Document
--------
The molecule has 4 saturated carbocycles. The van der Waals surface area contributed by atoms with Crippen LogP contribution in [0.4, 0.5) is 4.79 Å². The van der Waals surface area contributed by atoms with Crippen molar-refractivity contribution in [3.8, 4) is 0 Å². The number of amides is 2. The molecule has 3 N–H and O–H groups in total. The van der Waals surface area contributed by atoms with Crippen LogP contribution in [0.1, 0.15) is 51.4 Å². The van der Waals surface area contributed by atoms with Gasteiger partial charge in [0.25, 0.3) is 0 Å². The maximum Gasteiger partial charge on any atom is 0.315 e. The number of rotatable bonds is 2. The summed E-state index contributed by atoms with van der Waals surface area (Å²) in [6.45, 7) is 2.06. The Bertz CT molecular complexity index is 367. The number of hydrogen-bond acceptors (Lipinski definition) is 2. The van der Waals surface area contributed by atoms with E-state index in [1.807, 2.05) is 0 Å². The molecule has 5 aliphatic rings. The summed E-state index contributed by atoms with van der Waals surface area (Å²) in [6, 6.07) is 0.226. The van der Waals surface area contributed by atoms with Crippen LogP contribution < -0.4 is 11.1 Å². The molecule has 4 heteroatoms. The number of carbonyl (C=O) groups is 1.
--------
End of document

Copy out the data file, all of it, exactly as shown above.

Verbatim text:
The molecule has 4 saturated carbocycles. The van der Waals surface area contributed by atoms with Crippen LogP contribution in [0.4, 0.5) is 4.79 Å². The van der Waals surface area contributed by atoms with Crippen molar-refractivity contribution in [3.8, 4) is 0 Å². The number of amides is 2. The molecule has 3 N–H and O–H groups in total. The van der Waals surface area contributed by atoms with Crippen LogP contribution in [0.1, 0.15) is 51.4 Å². The van der Waals surface area contributed by atoms with Gasteiger partial charge in [0.25, 0.3) is 0 Å². The maximum Gasteiger partial charge on any atom is 0.315 e. The number of rotatable bonds is 2. The summed E-state index contributed by atoms with van der Waals surface area (Å²) in [6.45, 7) is 2.06. The Bertz CT molecular complexity index is 367. The number of hydrogen-bond acceptors (Lipinski definition) is 2. The van der Waals surface area contributed by atoms with E-state index in [1.807, 2.05) is 0 Å². The molecule has 5 aliphatic rings. The summed E-state index contributed by atoms with van der Waals surface area (Å²) in [6, 6.07) is 0.226. The van der Waals surface area contributed by atoms with Crippen LogP contribution < -0.4 is 11.1 Å². The molecule has 4 heteroatoms. The number of carbonyl (C=O) groups is 1.